Linux is a UNIX-like OS kernel, in terms of its device model, its privilege model, its directory structure, its filesystem model, and countless other details. This is no accident, because it was originally written as yet-another UNIX clone. Sure, it has definitely grown and evolved, but it roots are still clear enough to qualify it as a UNIX-like OS.

            Anyway, this nit-picking over semantics is missing the point. Linux wouldn't have been shit without the stuff contributed by the FSF. And its kernel being GPL has had profound effects on its evolution.

            My only point is that the troll post by Ironmask was as overly dismissive of the value of FSF's contributions as it is overstating Stallman's control and influence over Linux and GPL software.
            I am not nitpicking, I am pointing out your factual error. You spoke about Unix itself, not about Unix-like. And you did spoke using words that strongly imply all Unices were using FSF software - which is as untruth as can be.

            Let's revisit your ode of praise to FSF
            Dude, the FSF wrote gcc, ld, libc, among many other tools and libs.

            Whatever you think about Stallman and Emacs, a UNIX OS ain't shit without userspace tools or a C compiler. That's what FSF contributed, besides their GPL for the kernel.

            I'm no fan of Stallman, but this turd should've been left in 2015.
            Not a single true certified Unix has ever been built upon FSF-sponsored software. And when it comes to "Unix-like" software - it's just GNU/Linux and Hurd built purely on those.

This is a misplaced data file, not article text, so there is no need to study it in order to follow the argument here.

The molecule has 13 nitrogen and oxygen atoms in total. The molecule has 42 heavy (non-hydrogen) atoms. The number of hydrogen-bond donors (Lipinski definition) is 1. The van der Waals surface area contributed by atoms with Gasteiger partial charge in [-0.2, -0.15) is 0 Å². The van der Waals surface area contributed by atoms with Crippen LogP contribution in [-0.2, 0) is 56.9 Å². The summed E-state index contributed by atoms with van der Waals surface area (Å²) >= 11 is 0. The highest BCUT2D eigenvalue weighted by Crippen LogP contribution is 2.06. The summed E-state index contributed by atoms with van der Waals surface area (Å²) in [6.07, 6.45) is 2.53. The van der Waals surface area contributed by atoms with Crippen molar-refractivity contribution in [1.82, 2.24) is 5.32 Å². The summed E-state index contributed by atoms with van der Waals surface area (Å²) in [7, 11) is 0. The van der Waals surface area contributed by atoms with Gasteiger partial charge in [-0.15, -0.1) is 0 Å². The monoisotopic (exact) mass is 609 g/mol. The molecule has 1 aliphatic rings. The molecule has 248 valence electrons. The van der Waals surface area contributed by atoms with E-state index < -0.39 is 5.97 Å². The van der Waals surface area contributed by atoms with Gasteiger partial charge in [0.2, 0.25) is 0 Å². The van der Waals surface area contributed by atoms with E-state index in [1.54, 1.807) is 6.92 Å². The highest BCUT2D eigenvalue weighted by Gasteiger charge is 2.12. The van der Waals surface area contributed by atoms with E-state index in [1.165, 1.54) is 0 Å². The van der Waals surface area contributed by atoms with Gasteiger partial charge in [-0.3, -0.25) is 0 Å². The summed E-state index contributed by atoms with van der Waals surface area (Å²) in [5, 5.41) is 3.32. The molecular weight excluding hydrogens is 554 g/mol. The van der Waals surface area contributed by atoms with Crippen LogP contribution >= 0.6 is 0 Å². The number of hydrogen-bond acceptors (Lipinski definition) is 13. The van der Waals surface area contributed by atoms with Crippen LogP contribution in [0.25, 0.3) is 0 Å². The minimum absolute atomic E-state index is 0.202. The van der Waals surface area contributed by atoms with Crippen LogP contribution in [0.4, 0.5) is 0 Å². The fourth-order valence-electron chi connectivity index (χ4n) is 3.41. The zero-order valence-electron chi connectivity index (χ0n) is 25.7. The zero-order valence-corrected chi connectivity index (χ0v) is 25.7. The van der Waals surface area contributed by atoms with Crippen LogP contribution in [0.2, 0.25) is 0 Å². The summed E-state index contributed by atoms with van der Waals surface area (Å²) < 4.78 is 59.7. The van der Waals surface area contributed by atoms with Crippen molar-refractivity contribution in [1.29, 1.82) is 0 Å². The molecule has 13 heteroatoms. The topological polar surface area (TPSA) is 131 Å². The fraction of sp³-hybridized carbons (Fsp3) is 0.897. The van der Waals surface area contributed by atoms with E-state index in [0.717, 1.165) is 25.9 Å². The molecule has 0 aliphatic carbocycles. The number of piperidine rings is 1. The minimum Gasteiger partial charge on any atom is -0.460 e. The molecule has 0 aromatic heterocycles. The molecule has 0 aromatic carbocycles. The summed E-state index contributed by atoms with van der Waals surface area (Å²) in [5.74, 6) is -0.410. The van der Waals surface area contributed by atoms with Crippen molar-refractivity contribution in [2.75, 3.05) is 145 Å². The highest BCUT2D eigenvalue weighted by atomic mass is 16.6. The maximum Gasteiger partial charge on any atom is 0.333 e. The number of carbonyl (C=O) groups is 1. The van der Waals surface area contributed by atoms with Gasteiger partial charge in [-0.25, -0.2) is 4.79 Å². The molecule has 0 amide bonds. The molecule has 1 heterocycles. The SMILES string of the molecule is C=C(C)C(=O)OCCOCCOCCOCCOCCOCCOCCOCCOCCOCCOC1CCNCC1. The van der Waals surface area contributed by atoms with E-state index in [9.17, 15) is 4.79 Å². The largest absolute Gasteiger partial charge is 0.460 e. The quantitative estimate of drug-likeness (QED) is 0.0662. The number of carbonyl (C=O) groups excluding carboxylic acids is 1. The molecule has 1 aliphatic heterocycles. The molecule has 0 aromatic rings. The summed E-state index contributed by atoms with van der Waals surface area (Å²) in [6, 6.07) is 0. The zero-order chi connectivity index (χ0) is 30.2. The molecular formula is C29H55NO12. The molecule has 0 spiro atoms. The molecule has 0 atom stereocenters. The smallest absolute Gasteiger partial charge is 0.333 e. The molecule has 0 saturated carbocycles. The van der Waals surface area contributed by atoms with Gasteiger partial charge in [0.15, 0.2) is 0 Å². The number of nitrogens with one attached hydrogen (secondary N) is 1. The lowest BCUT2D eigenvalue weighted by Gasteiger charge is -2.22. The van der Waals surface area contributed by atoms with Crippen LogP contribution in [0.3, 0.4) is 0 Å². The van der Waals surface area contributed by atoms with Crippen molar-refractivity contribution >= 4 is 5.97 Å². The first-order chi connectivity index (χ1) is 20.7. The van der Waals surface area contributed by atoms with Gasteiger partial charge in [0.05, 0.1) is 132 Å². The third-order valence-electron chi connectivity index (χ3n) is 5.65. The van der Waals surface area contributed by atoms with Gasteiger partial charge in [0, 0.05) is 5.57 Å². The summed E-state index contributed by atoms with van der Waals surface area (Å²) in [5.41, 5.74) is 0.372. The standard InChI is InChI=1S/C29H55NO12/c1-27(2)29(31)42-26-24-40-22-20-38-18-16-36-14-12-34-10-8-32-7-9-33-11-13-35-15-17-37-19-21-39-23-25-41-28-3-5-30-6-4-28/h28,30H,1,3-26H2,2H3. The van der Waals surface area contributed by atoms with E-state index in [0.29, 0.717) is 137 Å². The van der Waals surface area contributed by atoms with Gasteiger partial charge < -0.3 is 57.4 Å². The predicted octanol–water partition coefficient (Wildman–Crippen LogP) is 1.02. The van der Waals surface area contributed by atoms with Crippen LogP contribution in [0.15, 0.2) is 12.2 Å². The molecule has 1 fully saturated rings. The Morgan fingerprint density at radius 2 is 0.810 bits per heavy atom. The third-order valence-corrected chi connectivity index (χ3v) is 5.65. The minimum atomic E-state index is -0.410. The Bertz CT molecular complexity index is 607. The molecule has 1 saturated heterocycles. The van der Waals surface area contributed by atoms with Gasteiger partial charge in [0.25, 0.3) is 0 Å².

With the way Linux has been ignoring POSIX standards you cannot call Linux "Unix-like" any more. It's just Linux nowadays, going it's own way.. Getting shit built on Linux (or for Linux) ported over to actual "Unix-like" OS'es has become major effort or may be flat out impossible when your porting effort happens to meet purely Linux-specific implementations. "Unix-likeness" assumes compatibility.
            Last edited by aht0; 16 June 2021, 06:05 AM.

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            • #36
              Originally posted by aht0 View Post
              With the way Linux has been ignoring POSIX standards you cannot call Linux "Unix-like" any more. It's just Linux nowadays, going it's own way.. Getting shit built on Linux (or for Linux) ported over to actual "Unix-like" OS'es has become major effort or may be flat out impossible when your porting effort happens to meet purely Linux-specific implementations. "Unix-likeness" assumes compatibility.